Harper Re-Releasing 1956 Coming-Of-Age Novel Chocolates For Breakfast


I don’t make a habit of reviewing galleys of books that get sent to me, because — unlike panning The Hangover 3 or something, after which Todd Phillips will probably not show up at my house with tear-stained sleeves — there is the distinct possibility that the author will read my review, and I don’t like to hurt people’s feelings. So you should take what I’m about to say with hella gravitas.

There’s a new (well, not new, but new to most of us) addition to the smart, edgy coming-of-age female lexicon: Harper Perennial is re-releasing the 1956 novel Chocolates For Breakfast, written by then-18-year-old Barnard student Pamela Moore as an American answer to the France’s Françoise Sagan novel Bonjour Tristesse. It follows Courtney Farrell*, who’s 15 when the novel opens, through a boarding school in Greenwich, Connecticut, in The Garden of Allah — the real-life famous L.A. apartment complex that houses her movie star mom, and where she loses her virginity to a barely-closeted, alcoholic heartthrob — and binge-drinking Ivy League parties in New York. It’s also totally unputdownable in the best way. And the reissued cover’s not even that bad!

For whatever reason, the book was as sensational upon publication as it is forgotten today, though it’s often been included on lesbian reading lists for its allusion to Courtney’s mutual crush on an English teacher. For a book that’s a cross between Gossip Girl and The Bell Jar, and not without its over-the-top moments, either (Courtney’s major love interest, a louche Italian heir, does things like snort derisively and say “Philistines!”) the feminist implications pack a hell of a punch. But it’s fun too! Ooooh, I loved it.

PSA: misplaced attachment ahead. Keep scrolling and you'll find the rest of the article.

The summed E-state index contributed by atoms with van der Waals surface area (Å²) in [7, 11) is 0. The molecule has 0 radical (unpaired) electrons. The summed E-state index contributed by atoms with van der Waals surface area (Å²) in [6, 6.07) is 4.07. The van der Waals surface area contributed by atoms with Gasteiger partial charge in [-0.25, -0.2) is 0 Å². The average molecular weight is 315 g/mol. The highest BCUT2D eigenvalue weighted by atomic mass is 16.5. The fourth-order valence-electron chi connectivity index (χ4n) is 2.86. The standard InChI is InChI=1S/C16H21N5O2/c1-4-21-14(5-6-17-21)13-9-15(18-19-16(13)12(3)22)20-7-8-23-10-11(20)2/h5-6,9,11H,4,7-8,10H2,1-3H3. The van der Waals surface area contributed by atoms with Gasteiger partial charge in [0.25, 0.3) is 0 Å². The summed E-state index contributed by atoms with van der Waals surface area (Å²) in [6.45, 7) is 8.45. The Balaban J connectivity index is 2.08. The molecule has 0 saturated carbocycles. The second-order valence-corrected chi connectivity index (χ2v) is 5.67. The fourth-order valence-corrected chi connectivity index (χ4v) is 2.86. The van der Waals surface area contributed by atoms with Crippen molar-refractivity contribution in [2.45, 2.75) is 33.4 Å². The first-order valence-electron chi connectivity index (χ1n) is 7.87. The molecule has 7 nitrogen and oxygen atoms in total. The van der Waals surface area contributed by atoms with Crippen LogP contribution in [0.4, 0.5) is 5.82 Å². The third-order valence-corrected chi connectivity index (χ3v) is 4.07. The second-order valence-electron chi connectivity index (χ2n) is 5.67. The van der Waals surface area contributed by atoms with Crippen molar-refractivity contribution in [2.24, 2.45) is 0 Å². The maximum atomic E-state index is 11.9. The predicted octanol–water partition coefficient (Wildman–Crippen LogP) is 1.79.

One gets the feeling that Courtney, not to mention her “slutty,” troubled best friend, New York debutante Janet Parker, was doomed from the start. As was Moore, the author, who committed suicide at 27 while in the midst of her fourth novel — it’s now suspected that she suffered from bipolar disorder. None of her subsequent books received as much acclaim as Chocolates.

You guys! Readddd it! It would be especially perfect for any too-cool Class of 2013 high school girl in your life, or someone who just is one at heart.

*From Wikipedia: Courtney Love claims she was named for the Chocolates protagonist.

Inline Feedbacks
View all comments
Share Tweet Submit Pin